A New Wrinkle to Short Term Rentals
By Anne McKay Garris
The long fight to protect the residents of Clearwater Beach from the detrimental effects of short term rentals in their neighborhood is far from over, but progress is being made.
When week-end parties spread parked cars all over the neighborhood and all night partying kept neighbors awake into the small hours of the night, the Clearwater Beach Association began lobbying the city to enforce the laws against short-term rentals in residential neighborhoods. This effort was quickly met by a law suit from thirty-one short-term rental landlords, claiming grandfathered status. After a long legal battle, Judge Nellie Khouzam ruled, in April of 2007, that the claim of grandfathering status was valid and the short-term rentals could be continued under the city's rules for grandfathering.
After considering the type of evidence presented by the landlords in the case, the Clearwater City Council voted unanimously to appeal the judge's decision. Councilmembers considered the detrimental effect of party houses in the midst of a settled neighborhood to be extensive enough to justify the appeal. The appeal is still in process. According to a spokesman at the City Attorney's office, the last brief will be filed next week and the city has requested oral arguments in the case. The court will have to decide if this is permitted. At this time, no date has been set for trial.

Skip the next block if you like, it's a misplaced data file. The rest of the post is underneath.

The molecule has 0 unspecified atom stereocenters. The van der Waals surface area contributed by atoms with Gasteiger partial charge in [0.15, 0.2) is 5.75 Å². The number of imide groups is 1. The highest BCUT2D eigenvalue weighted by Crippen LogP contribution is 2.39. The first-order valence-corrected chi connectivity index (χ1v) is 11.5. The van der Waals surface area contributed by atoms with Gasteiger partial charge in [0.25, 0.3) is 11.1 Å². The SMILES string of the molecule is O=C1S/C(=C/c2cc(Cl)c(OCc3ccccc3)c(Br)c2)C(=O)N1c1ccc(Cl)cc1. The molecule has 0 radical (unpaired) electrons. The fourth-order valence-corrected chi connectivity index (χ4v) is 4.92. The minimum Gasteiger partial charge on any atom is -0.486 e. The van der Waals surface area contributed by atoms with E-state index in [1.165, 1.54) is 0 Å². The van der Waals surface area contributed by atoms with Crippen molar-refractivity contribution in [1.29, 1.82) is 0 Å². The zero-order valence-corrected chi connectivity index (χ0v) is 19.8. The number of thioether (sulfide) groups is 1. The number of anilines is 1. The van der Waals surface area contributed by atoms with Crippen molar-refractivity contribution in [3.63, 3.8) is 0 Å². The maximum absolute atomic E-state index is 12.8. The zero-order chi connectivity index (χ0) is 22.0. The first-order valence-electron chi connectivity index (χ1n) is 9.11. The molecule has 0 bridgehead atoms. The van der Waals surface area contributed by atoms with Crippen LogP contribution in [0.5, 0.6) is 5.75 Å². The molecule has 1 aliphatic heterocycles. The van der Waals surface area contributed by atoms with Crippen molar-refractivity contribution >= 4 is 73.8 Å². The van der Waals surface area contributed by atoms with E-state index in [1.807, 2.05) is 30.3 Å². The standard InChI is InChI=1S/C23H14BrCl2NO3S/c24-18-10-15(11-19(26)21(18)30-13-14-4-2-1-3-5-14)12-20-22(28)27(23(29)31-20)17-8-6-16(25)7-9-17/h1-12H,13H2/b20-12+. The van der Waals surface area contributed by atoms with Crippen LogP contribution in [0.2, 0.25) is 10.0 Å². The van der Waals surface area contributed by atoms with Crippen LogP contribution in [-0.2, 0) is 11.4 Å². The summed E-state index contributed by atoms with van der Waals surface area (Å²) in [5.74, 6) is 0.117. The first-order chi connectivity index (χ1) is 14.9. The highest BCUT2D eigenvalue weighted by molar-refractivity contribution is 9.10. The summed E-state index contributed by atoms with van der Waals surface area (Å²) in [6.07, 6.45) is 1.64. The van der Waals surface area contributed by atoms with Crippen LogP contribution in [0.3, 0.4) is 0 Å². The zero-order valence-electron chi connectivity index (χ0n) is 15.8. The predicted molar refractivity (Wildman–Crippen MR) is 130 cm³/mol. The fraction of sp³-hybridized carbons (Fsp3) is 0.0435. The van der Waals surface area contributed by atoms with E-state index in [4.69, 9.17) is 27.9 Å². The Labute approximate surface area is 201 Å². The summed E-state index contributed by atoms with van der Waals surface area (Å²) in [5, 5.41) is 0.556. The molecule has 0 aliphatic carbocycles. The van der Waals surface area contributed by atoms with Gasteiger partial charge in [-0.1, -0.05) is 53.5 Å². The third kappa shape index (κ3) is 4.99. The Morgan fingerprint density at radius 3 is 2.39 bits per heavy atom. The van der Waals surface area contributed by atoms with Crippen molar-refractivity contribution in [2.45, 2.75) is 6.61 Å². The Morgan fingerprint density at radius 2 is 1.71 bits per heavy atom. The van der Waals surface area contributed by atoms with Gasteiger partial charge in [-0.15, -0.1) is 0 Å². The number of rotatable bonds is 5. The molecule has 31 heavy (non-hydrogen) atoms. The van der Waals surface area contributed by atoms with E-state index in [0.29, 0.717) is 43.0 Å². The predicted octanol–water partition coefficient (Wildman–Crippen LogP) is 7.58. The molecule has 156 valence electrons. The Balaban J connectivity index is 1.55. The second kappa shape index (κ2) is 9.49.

Meantime, a new trend has appeared, as represented by the sign on a large house on Eldorado Avenue. The sign advertises the house for sale for $175,000. On closer look, you discover that $170,000 is the cost of a 1/7 share in the house. Each owner will have several weeks a year to use the house, thus having the same effect as a short-term rental facility.
According to an article in Newsweek magazine, this new phenomena is showing up in popular resort areas all over the world with wealthy people joining resort clubs and paying large prices to have a vacation in expensive exclusive residences for a fraction of the cost of full ownership.
Although some of the offensive behavior of short-term renters has been curtailed, several are continuing to be a nuisance to their neighbors, and are being reported to the Code Enforcement Department of the city for enforcement of the violations involved. According to a spokesman for the Clearwater Beach Association, short-term renters who violate any of the city codes will continue to be reported until the beauty, peace and quiet of the neighborhood is restored.
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